When I started my digital marketing career 15 years ago, I never imagined that I would end up having conversations with leaders about racial biases, discrimination, and the struggles faced by people of colour. However, as time passed, it became increasingly apparent that changing my career path was a necessity. I frequently changed jobs during the first 10 years of my career because I experienced racial bias from colleagues who meant well but didn't know how to have inclusive interpersonal engagements. I struggled to thrive and advance in workplaces that lacked an understanding of how to establish racially inclusive structures.
Growing up in the 90s, I was exposed to a media narrative of the rainbow nation. We used to watch SABC 1 at home, their slogan then was “Simunye, We Are One”, they had racially diverse continuity presenters on the channel who embodied that slogan by portraying a genuine desire to be together. On a personal level, I vividly recall the excitement my mother and aunts expressed on the day they gained the right to vote and when Nelson Mandela became president. The 90s instilled in me a sense of hope for equity and inclusion.
Therefore, when I entered a workforce that was becoming more racially diverse, I naively assumed that racial integration, equity, and inclusion would prevail. However, after six years in my career, it became evident that undoing racism is a complex process that requires ongoing effort, because racism did not end in 1994.
As the word "racism" carries different meanings for different people, I'll provide a working definition/framework.
Racism is not an isolated event, nor is it perpetuated solely by "bad" individuals. It is a lens through which we perceive people, and it reflects the societal structures that disadvantage some based on their race while advantaging others.
Racism encompasses both personal and structural elements:
Personal: This includes the prejudgments, assumptions, and stereotypes we hold about different races. These biases are often unconscious, leading us to make quick judgments about a person's intelligence, competence, and trustworthiness. Some races are unfairly viewed as more civilized, capable, intelligent, trustworthy, hardworking, fit to lead, ethical, and so on, while others are unjustly seen as dangerous, incompetent, stupid, lazy, unethical, and so on. We develop these ideas from an early age, influenced by our family, community, toys, media, religion, and other factors. Our racial beliefs significantly shape our interactions with people from different races.
Structural: This refers to how things are set up and operate within society or institutions, creating advantages for some individuals and disadvantages for others. For example, despite South Africa having 12 official languages, English dominates the workplace, influencing our thoughts and actions. Research shows that we unconsciously carry an accent bias, assuming that a person's English proficiency indicates their intelligence and competence. This bias can result in unequal access to opportunities in recruitment and work allocation.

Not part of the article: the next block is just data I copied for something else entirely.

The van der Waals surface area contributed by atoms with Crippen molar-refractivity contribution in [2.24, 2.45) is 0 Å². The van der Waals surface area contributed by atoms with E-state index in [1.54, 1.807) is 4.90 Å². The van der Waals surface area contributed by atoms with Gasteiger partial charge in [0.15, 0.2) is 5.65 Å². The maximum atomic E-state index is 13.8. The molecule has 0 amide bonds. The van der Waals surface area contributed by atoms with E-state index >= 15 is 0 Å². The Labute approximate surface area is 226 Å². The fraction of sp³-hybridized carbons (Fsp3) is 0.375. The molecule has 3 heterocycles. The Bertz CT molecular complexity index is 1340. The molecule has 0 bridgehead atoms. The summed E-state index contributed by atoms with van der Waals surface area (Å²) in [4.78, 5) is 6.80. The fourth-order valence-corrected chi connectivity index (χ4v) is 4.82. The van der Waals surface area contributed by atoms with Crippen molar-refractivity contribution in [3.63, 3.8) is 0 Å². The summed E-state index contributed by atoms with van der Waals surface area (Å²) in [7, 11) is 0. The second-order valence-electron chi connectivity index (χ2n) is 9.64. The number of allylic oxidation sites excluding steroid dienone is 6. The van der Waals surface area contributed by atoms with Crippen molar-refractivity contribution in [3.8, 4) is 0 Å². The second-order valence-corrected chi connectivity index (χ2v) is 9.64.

Another example of structural racism is the underrepresentation of certain racial groups at the top of organisations. Historically, organisations have been hierarchical spaces intentionally reflecting the racial hierarchy, with white individuals occupying the highest positions and individuals of colour at the bottom. Changing this deeply ingrained hierarchy is challenging. According to PWC's 2022 executive directors report, the combined representation of Black African, Coloured, and Indian/Asian CEOs in JSE-listed companies remains low at 22%.
Ensuring diversity, equity, and inclusion are present in leadership positions is essential for establishing fair and inclusive structures and cultures within organizations. Diverse decision-making teams should bring both their skills and lived experiences, as this contributes to the development of more inclusive workplace structures. For example, a leader who has relied on South African taxis understands that scheduling interviews at 8:00 am may require a graduate who uses taxis to take one as early as 5:00 am, potentially compromising their safety. Similarly, expecting individuals who rely on taxis to work late also puts their safety at risk. By incorporating this knowledge into discussions about creating policies and processes, inclusive and equitable solutions can be achieved.
To enable leaders to leverage their skills and lived experiences, it is crucial for leadership teams to have individuals who are self-aware of their biases and blind spots. Furthermore, they need to possess the necessary skills for participating in inclusive meetings and making decisions that are inclusive and fair. Inclusion solutions also arise from sources beyond the leadership teams, necessitating a leadership style that is both psychologically safe and genuinely curious to encourage people to offer their ideas. These inclusive leadership skills are not innate, but they can be learned and developed.
Undoing racism in the workplace demands intentional and proactive efforts, and it begins with leadership. It involves prioritizing representation and fostering leadership team cultures that value psychological safety and inclusion. This approach helps address blind spots, facilitates effective decision-making, and encourages creative strategies to promote inclusivity.
PWC Executive Directors Report 2022 https://www.pwc.co.za/en/publications/executive-directors-report.html#register